Virginia Tech and the Lemelson Center for the Study of Invention and Innovation at the Smithsonian National Museum of American History recently teamed up for a workshop, “Can Innovators Be Made? A Dialogue on the Past, Present, and Future of Innovation Expertise.” 

The workshop brought together about 30 practitioners and scholars concerned with the cultivation of innovators and innovation from the early 20th century to today. 

“This event’s focus on dialogue is essential,” Virginia Tech President Timothy D. Sands said in his opening remarks. “Innovation by definition happens through exchange. Ideas and tools are only successful if they are taken up, modified, and reused.

“Bringing together practitioners and critical scholars draws on the full range of strengths of our comprehensive university and its partners to study in tandem the means for — and the meanings of — making innovators,” Sands continued. “This matters because one of the central findings of innovation experts is the importance of reflection in innovative careers. Those who are able to interpret their own evolving ideals and realities in a rapidly changing and uncertain world are best positioned for a lifetime of success in effecting real change in their lives and communities.”

The two-day workshop opened March 20 at the Virginia Tech Research Center — Arlington  and moved to the Smithsonian’s National Museum of American History on March 21. It was funded by a Humanities Symposium grant from Virginia Tech’s College of Liberal Arts and Human Sciences; a Science, Engineering, Art, and Design grant from the Institute for Creativity Arts and Technology at Virginia Tech; the Interdisciplinary Graduate Education Program in Human Centered Design; the Office of the Vice President, National Capital Region; the Department of Science and Technology in Society; and the Lemelson Center for the Study of Invention and Innovation.

Organizers of the event were: Matthew Wisnioski, associate professor, Department of Science and Technology in Society and senior Fellow at the Institute for Creativity, Arts, and Technology; Eric Hintz, historian at the Lemelson Center; and Marie Stettler of Edgerton, Wisconsin, a Ph.D. student in science and technology studies.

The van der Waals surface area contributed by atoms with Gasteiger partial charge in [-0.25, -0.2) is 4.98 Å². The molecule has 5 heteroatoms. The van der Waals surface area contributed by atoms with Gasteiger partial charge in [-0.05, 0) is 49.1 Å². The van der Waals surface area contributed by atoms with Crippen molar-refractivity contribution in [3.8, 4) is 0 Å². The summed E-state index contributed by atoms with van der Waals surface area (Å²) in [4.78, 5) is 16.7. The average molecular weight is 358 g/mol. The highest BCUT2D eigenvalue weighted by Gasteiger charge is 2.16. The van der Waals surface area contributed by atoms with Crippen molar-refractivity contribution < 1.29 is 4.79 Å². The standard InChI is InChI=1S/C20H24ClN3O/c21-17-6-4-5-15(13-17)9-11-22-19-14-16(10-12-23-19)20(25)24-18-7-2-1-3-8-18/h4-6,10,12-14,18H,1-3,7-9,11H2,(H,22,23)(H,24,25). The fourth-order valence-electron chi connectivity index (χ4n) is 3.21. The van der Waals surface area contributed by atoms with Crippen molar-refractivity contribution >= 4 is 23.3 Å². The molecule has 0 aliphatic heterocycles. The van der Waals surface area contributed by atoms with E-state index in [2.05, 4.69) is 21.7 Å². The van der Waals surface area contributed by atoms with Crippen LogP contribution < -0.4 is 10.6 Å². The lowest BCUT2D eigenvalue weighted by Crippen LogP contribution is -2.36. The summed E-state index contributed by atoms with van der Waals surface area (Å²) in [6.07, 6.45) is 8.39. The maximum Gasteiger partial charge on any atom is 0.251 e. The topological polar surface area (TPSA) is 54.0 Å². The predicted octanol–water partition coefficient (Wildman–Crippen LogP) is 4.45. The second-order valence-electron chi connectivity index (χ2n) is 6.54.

Through intense, small-group conversation, participants reflected on the history, contemporary experience, and future direction of efforts to develop “innovation expertise” — the methods, institutional practices, and habits of being that individuals can learn for the benefit of self and society. Participants discussed 12 precirculated papers.

In addition to Wisnioski and Stettler, the following Virginia Tech faculty contributed papers or commentaries to the workshop sessions: Janet Abbate, associate professor and co-director; Sonja Schmid, assistant professor, Department of Science and Technology in Society, National Capital Region; Ben Knapp, professor of computer science and director, Institute for Creativity, Arts, and Technology; and Donna Riley, professor of engineering education and affiliate faculty in the Department of Science and Technology in Society.

“The shared conversation among renowned historians, venture capitalists, design executives, economists, K-12 learning experts, engineering educators, student innovators, and policy advocates and policy makers — which may sound like a recipe for disaster — was a tremendous success,” Wisnioski said. “A key message across the group was that ‘innovation,’ which emerged as a means to a variety of ends, increasingly is an end in and of itself.”

According to Wisnioski, the workshop, which supports the broader impacts of his National Science Foundation Scholars Award, is expected to generate an edited volume with a premier academic press for a readership as diverse as the workshop’s contributors.



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